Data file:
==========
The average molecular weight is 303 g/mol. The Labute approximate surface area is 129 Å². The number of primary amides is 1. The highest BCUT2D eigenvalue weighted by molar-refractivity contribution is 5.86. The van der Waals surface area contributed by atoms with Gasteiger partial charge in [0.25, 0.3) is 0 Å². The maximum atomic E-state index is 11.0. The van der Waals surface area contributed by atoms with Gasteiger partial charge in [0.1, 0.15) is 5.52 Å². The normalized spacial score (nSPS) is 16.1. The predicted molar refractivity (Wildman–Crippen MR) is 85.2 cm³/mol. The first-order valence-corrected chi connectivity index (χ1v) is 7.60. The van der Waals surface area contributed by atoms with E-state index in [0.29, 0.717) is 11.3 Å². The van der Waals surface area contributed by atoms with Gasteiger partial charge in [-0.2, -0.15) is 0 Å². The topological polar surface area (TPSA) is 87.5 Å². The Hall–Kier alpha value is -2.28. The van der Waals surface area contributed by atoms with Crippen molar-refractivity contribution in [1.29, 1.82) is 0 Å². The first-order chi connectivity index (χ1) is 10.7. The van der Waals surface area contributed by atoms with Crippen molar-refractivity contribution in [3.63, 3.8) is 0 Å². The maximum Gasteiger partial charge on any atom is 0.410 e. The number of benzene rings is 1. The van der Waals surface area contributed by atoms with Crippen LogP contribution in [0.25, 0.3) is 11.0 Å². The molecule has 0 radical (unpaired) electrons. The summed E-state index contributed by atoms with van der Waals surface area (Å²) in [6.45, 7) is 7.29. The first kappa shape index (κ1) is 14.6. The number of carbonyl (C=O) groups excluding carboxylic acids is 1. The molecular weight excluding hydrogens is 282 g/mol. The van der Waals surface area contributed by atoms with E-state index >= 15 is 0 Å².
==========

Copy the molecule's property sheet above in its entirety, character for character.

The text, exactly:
The average molecular weight is 303 g/mol. The Labute approximate surface area is 129 Å². The number of primary amides is 1. The highest BCUT2D eigenvalue weighted by molar-refractivity contribution is 5.86. The van der Waals surface area contributed by atoms with Gasteiger partial charge in [0.25, 0.3) is 0 Å². The maximum atomic E-state index is 11.0. The van der Waals surface area contributed by atoms with Gasteiger partial charge in [0.1, 0.15) is 5.52 Å². The normalized spacial score (nSPS) is 16.1. The predicted molar refractivity (Wildman–Crippen MR) is 85.2 cm³/mol. The first-order valence-corrected chi connectivity index (χ1v) is 7.60. The van der Waals surface area contributed by atoms with E-state index in [0.29, 0.717) is 11.3 Å². The van der Waals surface area contributed by atoms with Gasteiger partial charge in [-0.2, -0.15) is 0 Å². The topological polar surface area (TPSA) is 87.5 Å². The Hall–Kier alpha value is -2.28. The van der Waals surface area contributed by atoms with Crippen molar-refractivity contribution in [1.29, 1.82) is 0 Å². The first-order chi connectivity index (χ1) is 10.7. The van der Waals surface area contributed by atoms with Crippen molar-refractivity contribution in [3.63, 3.8) is 0 Å². The maximum Gasteiger partial charge on any atom is 0.410 e. The number of benzene rings is 1. The van der Waals surface area contributed by atoms with Crippen LogP contribution in [0.25, 0.3) is 11.0 Å². The molecule has 0 radical (unpaired) electrons. The summed E-state index contributed by atoms with van der Waals surface area (Å²) in [6.45, 7) is 7.29. The first kappa shape index (κ1) is 14.6. The number of carbonyl (C=O) groups excluding carboxylic acids is 1. The molecular weight excluding hydrogens is 282 g/mol. The van der Waals surface area contributed by atoms with E-state index >= 15 is 0 Å².